In our lives, we all take the inside view. Unfortunately, the inside view is quite flawed and more often than not leads us astray. And that is where the outside view comes into play. Seeking the outside view in various aspects of our lives is thus beneficial. But getting an outside view can serve a particular benefit when dealing with our finances.
But how does it work?
What is the inside view?
The inside view is basically our narrative and perspective as we go through our lives and plan things.
For instance, as Selenid and I created our written financial plan, it was created via our “inside view.” We planned based on our unique experiences and perspectives. As is common, we did not necessarily consult norms or normative data.
This is how most of us plan things. Doing a home renovation? We plan according to our estimates, not consulting averages of how long average renovations take or how much they cost. As a result, the inside view often leads us to be overly optimistic about our planned path. These misguided expectations can then wreck havoc in our success and follow through. It can lead us to pursue something that is not worth it (sunk cost fallacy) or to give up when we shouldn’t because something is taking longer or harder than we expect.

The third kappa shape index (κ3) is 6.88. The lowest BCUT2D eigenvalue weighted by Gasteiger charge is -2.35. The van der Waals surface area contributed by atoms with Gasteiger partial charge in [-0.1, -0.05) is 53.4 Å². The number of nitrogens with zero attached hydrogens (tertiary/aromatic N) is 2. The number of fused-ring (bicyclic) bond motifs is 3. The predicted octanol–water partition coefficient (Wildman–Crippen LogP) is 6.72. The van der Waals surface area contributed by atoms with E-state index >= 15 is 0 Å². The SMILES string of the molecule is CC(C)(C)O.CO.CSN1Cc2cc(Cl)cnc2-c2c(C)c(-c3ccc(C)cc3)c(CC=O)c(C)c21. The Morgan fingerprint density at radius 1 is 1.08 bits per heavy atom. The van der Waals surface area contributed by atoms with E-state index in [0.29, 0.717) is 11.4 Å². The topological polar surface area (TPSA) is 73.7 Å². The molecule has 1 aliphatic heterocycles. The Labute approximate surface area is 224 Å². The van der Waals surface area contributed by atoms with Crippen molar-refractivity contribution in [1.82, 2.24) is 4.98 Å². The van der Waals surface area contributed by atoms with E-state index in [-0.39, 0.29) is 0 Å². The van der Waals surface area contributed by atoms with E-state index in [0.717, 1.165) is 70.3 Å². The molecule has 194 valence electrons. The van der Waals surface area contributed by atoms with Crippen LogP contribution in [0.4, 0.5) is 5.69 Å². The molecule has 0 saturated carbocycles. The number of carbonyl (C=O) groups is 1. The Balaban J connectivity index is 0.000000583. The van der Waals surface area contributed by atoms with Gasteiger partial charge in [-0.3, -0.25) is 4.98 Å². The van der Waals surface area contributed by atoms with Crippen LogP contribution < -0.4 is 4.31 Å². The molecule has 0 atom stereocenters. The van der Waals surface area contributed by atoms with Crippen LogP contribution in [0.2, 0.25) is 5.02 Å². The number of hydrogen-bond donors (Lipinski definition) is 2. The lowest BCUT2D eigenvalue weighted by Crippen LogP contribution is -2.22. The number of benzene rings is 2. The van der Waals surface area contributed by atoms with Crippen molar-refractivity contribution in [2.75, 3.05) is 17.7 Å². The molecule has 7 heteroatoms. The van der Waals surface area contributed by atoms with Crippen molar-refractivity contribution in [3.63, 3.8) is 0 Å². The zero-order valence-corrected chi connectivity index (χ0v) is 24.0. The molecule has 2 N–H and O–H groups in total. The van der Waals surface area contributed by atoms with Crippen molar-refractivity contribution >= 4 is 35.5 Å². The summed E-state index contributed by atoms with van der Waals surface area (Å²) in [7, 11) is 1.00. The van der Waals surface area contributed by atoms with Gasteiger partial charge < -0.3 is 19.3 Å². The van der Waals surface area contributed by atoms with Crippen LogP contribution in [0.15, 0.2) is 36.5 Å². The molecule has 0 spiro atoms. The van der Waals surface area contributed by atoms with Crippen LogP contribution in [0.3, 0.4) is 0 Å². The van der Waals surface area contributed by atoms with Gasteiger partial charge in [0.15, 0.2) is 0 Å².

And we combat the inside view with the outside view…
What is an outside view?
The outside view is essentially an outside perspective.
For example, before beginning to plan a home renovation, an outside view would consist of researching average over-estimate costs and time frame for similar renovations. It could also consist of talking to someone who went through a similar renovation.
We all like to think that our situation is unique and will go better than average. But by rule, most of us will experience things according to the average. So we should at least consult normative data when available.
We can then always adjust our estimates based on any unique circumstances. But it needs to be based on the solid foundation of the normative data.
Why do we ignore the outside view?
It seems obvious that we should seek out and listen to an outside view in life when we spell it out like this. But we rarely do it. It’s just not natural.
When confronted with cold, boring statistics versus a compelling and personally related story, we immediately ignore the stats and lean into the story.
It’s just the way our brain is hard-wired.
Additionally, those whom help us plan are often externally motivated to feed into our inside, overly optimistic view. For example, the contractor we hire for our home renovation is motivated to provide an overly low estimate. He or she knows that you are unlikely to leave the job unfinished rather than pay more money later on.
Combine these two factors and the outside view becomes a very unnatural and uncomfortable thing to seek out. So we naturally avoid it without even noticing that that is what we are doing.
We tend to just accept the inside view subconsciously…and this is a problem.
The issue of not having an outside view
You can probably imagine a myriad scenarios where the lack of an outside view in relation to your finances would be a major problem.
But we will examine this broadly…
Let’s again remember the basic formula for growing wealth and advancing along the path to financial freedom:
Wealth = Growing and investing the margin between what you make and what you spend
For most of us, every part of this equation can be mistaken when only an inside view is available.
Growing the margin without via the inside view